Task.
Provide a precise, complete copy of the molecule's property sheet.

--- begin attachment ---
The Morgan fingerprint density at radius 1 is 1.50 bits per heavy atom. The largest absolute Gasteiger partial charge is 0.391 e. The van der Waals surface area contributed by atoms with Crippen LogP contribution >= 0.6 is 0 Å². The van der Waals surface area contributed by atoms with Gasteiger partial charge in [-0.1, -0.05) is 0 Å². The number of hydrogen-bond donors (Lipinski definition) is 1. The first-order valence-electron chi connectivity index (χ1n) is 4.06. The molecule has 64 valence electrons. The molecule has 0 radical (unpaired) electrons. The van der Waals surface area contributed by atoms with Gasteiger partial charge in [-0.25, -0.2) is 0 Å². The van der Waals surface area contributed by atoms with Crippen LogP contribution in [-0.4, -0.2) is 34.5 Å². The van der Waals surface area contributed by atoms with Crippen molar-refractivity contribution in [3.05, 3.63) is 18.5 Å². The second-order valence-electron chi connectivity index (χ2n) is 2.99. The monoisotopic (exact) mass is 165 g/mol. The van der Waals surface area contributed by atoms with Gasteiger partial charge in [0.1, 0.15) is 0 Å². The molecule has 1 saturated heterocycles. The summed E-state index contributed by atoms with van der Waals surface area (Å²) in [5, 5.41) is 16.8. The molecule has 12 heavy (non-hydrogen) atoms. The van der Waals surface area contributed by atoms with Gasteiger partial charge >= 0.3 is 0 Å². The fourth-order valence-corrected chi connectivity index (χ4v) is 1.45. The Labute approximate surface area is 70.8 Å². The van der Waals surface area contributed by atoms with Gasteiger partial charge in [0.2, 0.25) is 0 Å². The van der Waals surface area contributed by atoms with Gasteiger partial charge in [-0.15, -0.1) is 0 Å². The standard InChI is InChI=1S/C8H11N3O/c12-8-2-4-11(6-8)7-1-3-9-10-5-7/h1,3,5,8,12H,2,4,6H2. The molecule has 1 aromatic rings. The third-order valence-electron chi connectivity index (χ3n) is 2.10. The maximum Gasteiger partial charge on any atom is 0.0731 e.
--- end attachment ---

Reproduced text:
The Morgan fingerprint density at radius 1 is 1.50 bits per heavy atom. The largest absolute Gasteiger partial charge is 0.391 e. The van der Waals surface area contributed by atoms with Crippen LogP contribution >= 0.6 is 0 Å². The van der Waals surface area contributed by atoms with Gasteiger partial charge in [-0.1, -0.05) is 0 Å². The number of hydrogen-bond donors (Lipinski definition) is 1. The first-order valence-electron chi connectivity index (χ1n) is 4.06. The molecule has 64 valence electrons. The molecule has 0 radical (unpaired) electrons. The van der Waals surface area contributed by atoms with Gasteiger partial charge in [-0.25, -0.2) is 0 Å². The van der Waals surface area contributed by atoms with Crippen LogP contribution in [-0.4, -0.2) is 34.5 Å². The van der Waals surface area contributed by atoms with Crippen molar-refractivity contribution in [3.05, 3.63) is 18.5 Å². The second-order valence-electron chi connectivity index (χ2n) is 2.99. The monoisotopic (exact) mass is 165 g/mol. The van der Waals surface area contributed by atoms with Gasteiger partial charge in [0.1, 0.15) is 0 Å². The molecule has 1 saturated heterocycles. The summed E-state index contributed by atoms with van der Waals surface area (Å²) in [5, 5.41) is 16.8. The molecule has 12 heavy (non-hydrogen) atoms. The van der Waals surface area contributed by atoms with Gasteiger partial charge >= 0.3 is 0 Å². The fourth-order valence-corrected chi connectivity index (χ4v) is 1.45. The Labute approximate surface area is 70.8 Å². The van der Waals surface area contributed by atoms with Gasteiger partial charge in [0.2, 0.25) is 0 Å². The van der Waals surface area contributed by atoms with Gasteiger partial charge in [-0.15, -0.1) is 0 Å². The standard InChI is InChI=1S/C8H11N3O/c12-8-2-4-11(6-8)7-1-3-9-10-5-7/h1,3,5,8,12H,2,4,6H2. The molecule has 1 aromatic rings. The third-order valence-electron chi connectivity index (χ3n) is 2.10. The maximum Gasteiger partial charge on any atom is 0.0731 e.